Imagine that you're responsible for managing users' access to a company's Azure account. In this exercise, you will:
Follow these steps to see what roles are currently assigned to you.
1. Sign in to the Azure portal.
2. On the Profile menu, select the ellipsis (...) to see more links.
3. Select My permissions to open the My permissions pane. You'll find the roles that you've been assigned and the scope. Your list may look a little different, which is totally okay!
Now that you know how to check your own access level, let's see what roles are assigned at the resource group level.
1. In the Search box at the top, search for and select Resource groups.
You can also find Resource groups in your left hand menu.
2. Select a resource group from the list.
3. On the left hand menu, select Access control (IAM).
4. Select the Role assignments tab.
This tab shows who has access to the resource group. Notice that some roles are scoped to This resource, while others are (Inherited) from a parent scope. What do you think that means?
5. You can check out the Roles tab to see a list of all the built-in and custom roles.
Remember: Azure has more than 70 built-in (i.e. pre-made, template) roles that you can use in your role assignments.
6. Select a role's View link in the Details column, then select the Assignments tab to display the number of users and groups assigned to that role.
Now, you will grant permissions to your role. Let's say a user doesn't have access to creating and managing virtual machines in Azure. What would you do to give that user access?
1. While you're in the Access control (IAM) page, select Add ➝ Add role assignment.
2. Search for and select Virtual Machine Contributor.
3. Select Next.
4. On the Members tab, select Select members.
5. Search for and select a user. Since you're the only user in your Azure account, you can look for yourself.
6. Select Select to add the user to the Members list.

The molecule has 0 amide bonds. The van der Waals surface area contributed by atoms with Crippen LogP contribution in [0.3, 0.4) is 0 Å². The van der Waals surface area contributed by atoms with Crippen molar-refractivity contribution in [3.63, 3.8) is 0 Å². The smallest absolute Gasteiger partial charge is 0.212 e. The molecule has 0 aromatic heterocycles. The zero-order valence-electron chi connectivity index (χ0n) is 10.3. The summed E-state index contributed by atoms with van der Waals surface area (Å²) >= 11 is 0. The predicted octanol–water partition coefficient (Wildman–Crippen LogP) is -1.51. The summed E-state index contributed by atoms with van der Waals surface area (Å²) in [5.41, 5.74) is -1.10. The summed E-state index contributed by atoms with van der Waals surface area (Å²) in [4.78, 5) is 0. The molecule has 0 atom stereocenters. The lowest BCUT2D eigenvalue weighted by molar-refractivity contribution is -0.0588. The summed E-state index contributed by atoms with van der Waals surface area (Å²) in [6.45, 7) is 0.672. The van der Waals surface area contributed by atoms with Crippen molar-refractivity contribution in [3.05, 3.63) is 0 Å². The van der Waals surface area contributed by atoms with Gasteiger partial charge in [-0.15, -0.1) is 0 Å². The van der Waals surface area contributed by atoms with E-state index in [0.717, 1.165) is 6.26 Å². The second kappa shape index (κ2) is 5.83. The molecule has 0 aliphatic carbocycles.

7. Select Next.
8. On the Review + assign tab, review the role assignment settings.
9. Select Review + assign to assign the role.
After a few moments, the user is assigned the Virtual Machine Contributor role at the resource group scope. The user can now create and manage virtual machines just within this resource group.
In Azure RBAC, you can remove a role assignment to remove access.
1. In the list of role assignments, check the box for the user with the Virtual Machine Contributor role.
2. Select Remove.
3. In the Remove role assignments message that appears, select Yes.
Imagine you're asked by your company to review all the Azure RBAC changes for auditing and troubleshooting purposes. How would you generate a report for all of the changes in role assignments and custom roles for a given time frame (e.g. for the last month)?
The easiest way to get started is to view the activity logs with the Azure portal.
1. Select All services, then search for Activity log.
2. Select Activity log to open the activity log.
3. Set the Timespan filter to Last month (to view the last month's activity)
4.Add an Operation filter and type role to filter the list.
5. Select the following Azure RBAC operations:
6.Create role assignment (roleAssignments)
7. Delete role assignment (roleAssignments)
8. Create or update custom role definition (roleDefinitions)
9. Delete custom role definition (roleDefinitions)
10. A list of all of the changes appears! Select one of them to get their activity log details.
11. Export the report by clicking Download as CSV at the top of the screen. Try opening the file and have a peek at what's inside!
Congratulations. RBAC will play a critical role in securing resources in Azure environment. Awesome work in: